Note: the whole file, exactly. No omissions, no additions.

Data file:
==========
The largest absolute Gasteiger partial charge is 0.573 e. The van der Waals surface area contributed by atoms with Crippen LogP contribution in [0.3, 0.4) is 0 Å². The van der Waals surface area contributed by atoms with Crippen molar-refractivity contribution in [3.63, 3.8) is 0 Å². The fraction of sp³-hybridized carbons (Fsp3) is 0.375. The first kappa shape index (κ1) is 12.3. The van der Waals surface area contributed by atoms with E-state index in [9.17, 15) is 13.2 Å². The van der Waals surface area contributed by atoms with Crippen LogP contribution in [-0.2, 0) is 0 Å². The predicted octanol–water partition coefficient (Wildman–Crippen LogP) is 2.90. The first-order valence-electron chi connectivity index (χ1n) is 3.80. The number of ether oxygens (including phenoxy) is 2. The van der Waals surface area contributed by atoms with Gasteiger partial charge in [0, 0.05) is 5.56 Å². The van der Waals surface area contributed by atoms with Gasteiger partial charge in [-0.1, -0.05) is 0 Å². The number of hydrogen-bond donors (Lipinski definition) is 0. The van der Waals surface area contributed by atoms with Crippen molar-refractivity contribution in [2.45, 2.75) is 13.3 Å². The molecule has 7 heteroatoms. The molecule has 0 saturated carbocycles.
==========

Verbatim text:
The largest absolute Gasteiger partial charge is 0.573 e. The van der Waals surface area contributed by atoms with Crippen LogP contribution in [0.3, 0.4) is 0 Å². The van der Waals surface area contributed by atoms with Crippen molar-refractivity contribution in [3.63, 3.8) is 0 Å². The fraction of sp³-hybridized carbons (Fsp3) is 0.375. The first kappa shape index (κ1) is 12.3. The van der Waals surface area contributed by atoms with E-state index in [9.17, 15) is 13.2 Å². The van der Waals surface area contributed by atoms with Crippen LogP contribution in [-0.2, 0) is 0 Å². The predicted octanol–water partition coefficient (Wildman–Crippen LogP) is 2.90. The first-order valence-electron chi connectivity index (χ1n) is 3.80. The number of ether oxygens (including phenoxy) is 2. The van der Waals surface area contributed by atoms with Gasteiger partial charge in [0, 0.05) is 5.56 Å². The van der Waals surface area contributed by atoms with Gasteiger partial charge in [-0.1, -0.05) is 0 Å². The number of hydrogen-bond donors (Lipinski definition) is 0. The van der Waals surface area contributed by atoms with Crippen molar-refractivity contribution in [2.45, 2.75) is 13.3 Å². The molecule has 7 heteroatoms. The molecule has 0 saturated carbocycles.